The Homestead

Written By Justin Tuts

The winds howled outside, bringing with them an air of uncertainty that washed over our home; rattling the loose planks that lined the walls and tearing free the shingles that had long since expired. 

“We need to get down to the cellar Marcus!” 

I looked to my father whose fear stricken face was pale in the moonlight that poured through the newly formed hole in the ceiling. 

“Pa, we gotta wait for Jeremiah and Ma! They can’t be too far!”

Thin lines etched themselves into my father’s face, “there’s no time to wait son, come on. Move-”

His words were cut short by a tremendous gust of wind that shattered the window behind him, he launched himself to the ground on pure instinct as shards of glass were blown through the window and into the small space surrounding us. I brought my arm up to shield my eyes as I began to understand the dire situation. 

“Okay Pa! Let’s go! Hopefully they found somewhere to hole up!”

He struggled onto his feet, wincing as he removed a piece of glass that had lodged itself in his hand. 

“Hurry now Marcus! Right down here son.” 

I scampered over the floorboards towards the large cellar door that my father now held open. I furiously ran down the steep stairs as my father closed and latched the door behind him, barring it against the storm. A thin beam of light formed in the space between us and I looked to see my father holding a flashlight. 

The light bobbed in his shaky hands, ““Marcus, you see that rope? Bring it here.”

I nodded and ran to the rope that lay piled in the corner, like a rattlesnake resting in the sun. I picked it up and brought it to my father, who was now standing next to a large wooden support beam that was cemented into the ground below. 

I realized what he was doing and shot my eyebrows up, “Good thinkin’ Pa!”

“Stand with your back to the beam son.” He wrapped the rope around the beam and then my torso, then he looped it around his torso and tied it around his abdomen. “Hold on tight my boy.” 

He wrapped his arms around my shoulders and the pole, I could feel his muscles tightening as he held himself firmly in place. Outside, I could hear the wind picking up as the storm readied itself for another bout.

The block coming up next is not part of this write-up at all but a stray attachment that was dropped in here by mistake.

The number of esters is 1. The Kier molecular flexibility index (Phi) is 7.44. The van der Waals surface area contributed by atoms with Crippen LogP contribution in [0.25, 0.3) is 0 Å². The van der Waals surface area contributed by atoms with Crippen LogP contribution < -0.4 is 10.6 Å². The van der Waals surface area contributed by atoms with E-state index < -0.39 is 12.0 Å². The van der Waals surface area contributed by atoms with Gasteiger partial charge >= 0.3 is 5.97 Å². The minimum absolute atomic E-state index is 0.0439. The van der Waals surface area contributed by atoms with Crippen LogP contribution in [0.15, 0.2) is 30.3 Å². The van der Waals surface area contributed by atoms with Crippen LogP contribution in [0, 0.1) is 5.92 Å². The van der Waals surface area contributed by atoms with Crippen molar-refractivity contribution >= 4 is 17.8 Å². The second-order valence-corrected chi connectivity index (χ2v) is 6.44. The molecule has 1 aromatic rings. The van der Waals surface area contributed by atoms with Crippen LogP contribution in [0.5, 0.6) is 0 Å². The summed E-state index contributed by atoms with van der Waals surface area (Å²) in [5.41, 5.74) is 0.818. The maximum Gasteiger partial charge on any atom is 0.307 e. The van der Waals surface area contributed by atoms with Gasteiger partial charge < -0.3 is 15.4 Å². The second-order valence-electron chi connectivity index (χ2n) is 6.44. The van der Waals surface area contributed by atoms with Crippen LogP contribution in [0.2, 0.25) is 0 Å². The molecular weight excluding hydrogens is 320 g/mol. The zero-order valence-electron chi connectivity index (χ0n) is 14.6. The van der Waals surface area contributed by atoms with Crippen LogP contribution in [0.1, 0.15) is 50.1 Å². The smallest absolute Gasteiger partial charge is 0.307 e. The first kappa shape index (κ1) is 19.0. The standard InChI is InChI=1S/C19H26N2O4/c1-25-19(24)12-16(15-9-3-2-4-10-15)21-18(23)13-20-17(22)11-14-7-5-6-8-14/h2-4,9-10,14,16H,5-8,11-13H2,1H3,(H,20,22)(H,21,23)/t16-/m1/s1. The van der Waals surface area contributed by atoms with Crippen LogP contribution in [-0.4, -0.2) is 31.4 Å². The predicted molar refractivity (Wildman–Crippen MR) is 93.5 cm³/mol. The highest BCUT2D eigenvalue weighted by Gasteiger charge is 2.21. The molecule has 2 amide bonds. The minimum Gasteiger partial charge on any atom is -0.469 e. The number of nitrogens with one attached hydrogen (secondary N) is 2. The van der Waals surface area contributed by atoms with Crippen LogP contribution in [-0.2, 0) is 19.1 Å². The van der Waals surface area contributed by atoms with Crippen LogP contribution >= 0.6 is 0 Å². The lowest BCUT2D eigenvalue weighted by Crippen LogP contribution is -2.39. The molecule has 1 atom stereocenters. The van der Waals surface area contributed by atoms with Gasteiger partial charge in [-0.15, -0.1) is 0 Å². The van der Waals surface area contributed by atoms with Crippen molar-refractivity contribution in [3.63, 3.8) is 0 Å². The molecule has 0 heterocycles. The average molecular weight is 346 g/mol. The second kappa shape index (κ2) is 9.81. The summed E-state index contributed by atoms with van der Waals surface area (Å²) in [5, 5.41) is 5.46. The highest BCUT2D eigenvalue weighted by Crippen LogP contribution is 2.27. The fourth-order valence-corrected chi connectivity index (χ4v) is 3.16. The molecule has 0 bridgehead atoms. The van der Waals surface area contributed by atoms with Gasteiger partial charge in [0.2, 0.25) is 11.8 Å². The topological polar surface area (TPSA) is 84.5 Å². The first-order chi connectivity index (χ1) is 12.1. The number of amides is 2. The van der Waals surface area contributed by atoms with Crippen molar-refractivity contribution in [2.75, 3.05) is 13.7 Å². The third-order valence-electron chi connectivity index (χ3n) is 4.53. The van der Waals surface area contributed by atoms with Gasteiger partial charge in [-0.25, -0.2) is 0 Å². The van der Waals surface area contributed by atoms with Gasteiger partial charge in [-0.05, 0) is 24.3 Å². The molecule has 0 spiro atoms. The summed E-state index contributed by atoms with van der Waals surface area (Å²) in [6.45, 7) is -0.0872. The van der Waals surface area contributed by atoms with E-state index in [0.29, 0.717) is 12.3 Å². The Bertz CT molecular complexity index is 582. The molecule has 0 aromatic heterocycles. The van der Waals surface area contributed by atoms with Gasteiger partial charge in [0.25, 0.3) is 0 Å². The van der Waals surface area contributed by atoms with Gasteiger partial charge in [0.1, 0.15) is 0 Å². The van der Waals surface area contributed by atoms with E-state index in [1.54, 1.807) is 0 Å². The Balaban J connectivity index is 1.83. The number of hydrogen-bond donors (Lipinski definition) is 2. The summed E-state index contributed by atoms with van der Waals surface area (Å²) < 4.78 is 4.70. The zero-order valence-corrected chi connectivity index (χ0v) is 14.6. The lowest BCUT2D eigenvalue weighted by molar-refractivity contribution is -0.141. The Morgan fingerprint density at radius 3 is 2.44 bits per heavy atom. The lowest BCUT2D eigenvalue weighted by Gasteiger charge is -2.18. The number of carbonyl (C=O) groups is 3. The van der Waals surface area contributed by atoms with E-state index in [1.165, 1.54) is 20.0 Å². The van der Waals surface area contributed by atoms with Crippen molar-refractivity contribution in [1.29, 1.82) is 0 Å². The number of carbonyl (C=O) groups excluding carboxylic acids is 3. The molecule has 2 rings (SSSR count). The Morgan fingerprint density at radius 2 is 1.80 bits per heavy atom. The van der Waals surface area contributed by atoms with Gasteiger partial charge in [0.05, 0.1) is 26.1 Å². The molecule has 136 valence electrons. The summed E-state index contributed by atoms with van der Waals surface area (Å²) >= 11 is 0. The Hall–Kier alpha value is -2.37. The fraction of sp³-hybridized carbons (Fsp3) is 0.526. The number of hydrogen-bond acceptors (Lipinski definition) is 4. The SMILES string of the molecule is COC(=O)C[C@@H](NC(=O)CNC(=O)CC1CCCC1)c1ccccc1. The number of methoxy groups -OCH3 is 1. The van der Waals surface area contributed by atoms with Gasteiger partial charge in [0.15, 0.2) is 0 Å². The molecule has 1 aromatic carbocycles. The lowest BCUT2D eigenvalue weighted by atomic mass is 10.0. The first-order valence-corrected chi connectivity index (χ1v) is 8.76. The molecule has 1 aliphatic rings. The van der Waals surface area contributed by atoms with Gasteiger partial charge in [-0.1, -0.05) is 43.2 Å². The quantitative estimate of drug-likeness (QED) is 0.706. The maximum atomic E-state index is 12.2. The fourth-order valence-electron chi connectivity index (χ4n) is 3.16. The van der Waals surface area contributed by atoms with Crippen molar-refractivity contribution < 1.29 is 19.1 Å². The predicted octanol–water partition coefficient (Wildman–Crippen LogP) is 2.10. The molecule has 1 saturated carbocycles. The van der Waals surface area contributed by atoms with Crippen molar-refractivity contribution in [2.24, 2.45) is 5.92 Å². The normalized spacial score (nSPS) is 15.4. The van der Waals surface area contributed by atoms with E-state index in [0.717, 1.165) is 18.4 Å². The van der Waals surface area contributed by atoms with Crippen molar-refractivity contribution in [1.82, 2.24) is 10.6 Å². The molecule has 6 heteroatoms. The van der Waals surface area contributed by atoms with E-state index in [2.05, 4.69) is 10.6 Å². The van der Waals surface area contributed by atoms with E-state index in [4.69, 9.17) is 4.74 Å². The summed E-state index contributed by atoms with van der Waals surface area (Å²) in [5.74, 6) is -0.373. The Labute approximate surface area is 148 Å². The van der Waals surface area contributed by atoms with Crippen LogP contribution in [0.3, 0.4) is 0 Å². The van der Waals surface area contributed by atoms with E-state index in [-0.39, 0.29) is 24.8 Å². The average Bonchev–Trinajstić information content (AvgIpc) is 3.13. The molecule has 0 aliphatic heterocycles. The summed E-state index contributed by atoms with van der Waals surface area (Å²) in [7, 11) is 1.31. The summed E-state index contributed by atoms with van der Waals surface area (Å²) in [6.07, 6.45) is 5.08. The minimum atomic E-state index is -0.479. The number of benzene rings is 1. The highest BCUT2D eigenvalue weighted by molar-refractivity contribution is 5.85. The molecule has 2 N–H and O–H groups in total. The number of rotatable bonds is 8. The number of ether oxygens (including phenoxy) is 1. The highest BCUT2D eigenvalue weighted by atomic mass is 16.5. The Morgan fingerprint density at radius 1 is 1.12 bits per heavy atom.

My father mumbled a quiet, “I love you boy, you’re gonna be a good man.” right as the ceiling above us was torn free and debris was thrown around the room. 

I closed my eyes and buried my head into my father’s chest as the world around me erupted into chaos, his arms tightened around myself and the pole. His body soon began to shake from the strain of holding us in place as the storm raged around us. 

“Pa, I’m scared.” 

He said nothing as the storm continued on, giving us little chance for idle conversation. 

Hours passed before the storm finally let up and I was finally able to open my eyes. My arms were slick with blood and hurt from the multiple lacerations I’d sustained from the flying debris of the storm. Though, as I finally brought myself to unclasp from my father, I realized he was limp. 

“Pa, the storms over. You can wake up.” 

He leaned back, though his head lulled forward. 

“Pa, I’m going to untie us now. Then you can wake up.” 

I clumsily untied the tight knot in the rope between us. 

“Pa, you just sleep it off. When you wake up, we’ll bring you to the doctor. He’ll fix you up”

To my dismay, my father collapsed onto the ground before me, landing hard on his shoulder. I rushed to his side, noticing the large pieces of wood and glass embedded in his back. 

Above us the moon shone through the clouds indifferently, illuminating his smiling face as I rested his head on my lap. He just needed his rest. 

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